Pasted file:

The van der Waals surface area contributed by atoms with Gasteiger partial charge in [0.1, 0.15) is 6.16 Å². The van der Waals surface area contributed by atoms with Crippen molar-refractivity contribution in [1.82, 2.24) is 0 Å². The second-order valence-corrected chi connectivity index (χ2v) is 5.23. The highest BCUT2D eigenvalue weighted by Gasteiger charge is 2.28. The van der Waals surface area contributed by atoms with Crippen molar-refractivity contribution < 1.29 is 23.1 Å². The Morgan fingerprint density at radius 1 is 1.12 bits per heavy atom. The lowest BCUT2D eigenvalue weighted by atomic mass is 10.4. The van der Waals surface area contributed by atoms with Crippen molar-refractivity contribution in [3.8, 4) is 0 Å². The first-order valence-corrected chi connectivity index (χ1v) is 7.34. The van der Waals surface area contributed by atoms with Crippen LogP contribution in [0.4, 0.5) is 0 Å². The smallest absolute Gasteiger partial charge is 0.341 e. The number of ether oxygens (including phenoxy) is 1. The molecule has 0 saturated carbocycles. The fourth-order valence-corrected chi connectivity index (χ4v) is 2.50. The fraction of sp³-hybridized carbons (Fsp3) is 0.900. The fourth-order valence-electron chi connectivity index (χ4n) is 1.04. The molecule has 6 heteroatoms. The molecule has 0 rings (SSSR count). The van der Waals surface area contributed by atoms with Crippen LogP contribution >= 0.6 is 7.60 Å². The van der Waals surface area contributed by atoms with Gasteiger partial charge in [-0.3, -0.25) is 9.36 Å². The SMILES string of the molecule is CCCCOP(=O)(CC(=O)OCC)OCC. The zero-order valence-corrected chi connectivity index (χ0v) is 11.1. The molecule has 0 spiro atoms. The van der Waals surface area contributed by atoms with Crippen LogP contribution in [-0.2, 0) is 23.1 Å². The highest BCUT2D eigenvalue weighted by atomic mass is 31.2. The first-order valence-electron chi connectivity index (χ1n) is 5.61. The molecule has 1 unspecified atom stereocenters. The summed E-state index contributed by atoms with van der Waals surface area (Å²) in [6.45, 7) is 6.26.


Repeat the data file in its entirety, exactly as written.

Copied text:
The van der Waals surface area contributed by atoms with Gasteiger partial charge in [0.1, 0.15) is 6.16 Å². The van der Waals surface area contributed by atoms with Crippen molar-refractivity contribution in [1.82, 2.24) is 0 Å². The second-order valence-corrected chi connectivity index (χ2v) is 5.23. The highest BCUT2D eigenvalue weighted by Gasteiger charge is 2.28. The van der Waals surface area contributed by atoms with Crippen molar-refractivity contribution < 1.29 is 23.1 Å². The Morgan fingerprint density at radius 1 is 1.12 bits per heavy atom. The lowest BCUT2D eigenvalue weighted by atomic mass is 10.4. The van der Waals surface area contributed by atoms with Crippen molar-refractivity contribution in [3.8, 4) is 0 Å². The first-order valence-corrected chi connectivity index (χ1v) is 7.34. The van der Waals surface area contributed by atoms with Crippen LogP contribution in [0.4, 0.5) is 0 Å². The smallest absolute Gasteiger partial charge is 0.341 e. The number of ether oxygens (including phenoxy) is 1. The molecule has 0 saturated carbocycles. The fourth-order valence-corrected chi connectivity index (χ4v) is 2.50. The fraction of sp³-hybridized carbons (Fsp3) is 0.900. The fourth-order valence-electron chi connectivity index (χ4n) is 1.04. The molecule has 6 heteroatoms. The molecule has 0 rings (SSSR count). The van der Waals surface area contributed by atoms with Crippen LogP contribution >= 0.6 is 7.60 Å². The van der Waals surface area contributed by atoms with Gasteiger partial charge in [-0.3, -0.25) is 9.36 Å². The SMILES string of the molecule is CCCCOP(=O)(CC(=O)OCC)OCC. The zero-order valence-corrected chi connectivity index (χ0v) is 11.1. The molecule has 0 spiro atoms. The van der Waals surface area contributed by atoms with Crippen LogP contribution in [-0.2, 0) is 23.1 Å². The highest BCUT2D eigenvalue weighted by atomic mass is 31.2. The first-order valence-electron chi connectivity index (χ1n) is 5.61. The molecule has 1 unspecified atom stereocenters. The summed E-state index contributed by atoms with van der Waals surface area (Å²) in [6.45, 7) is 6.26.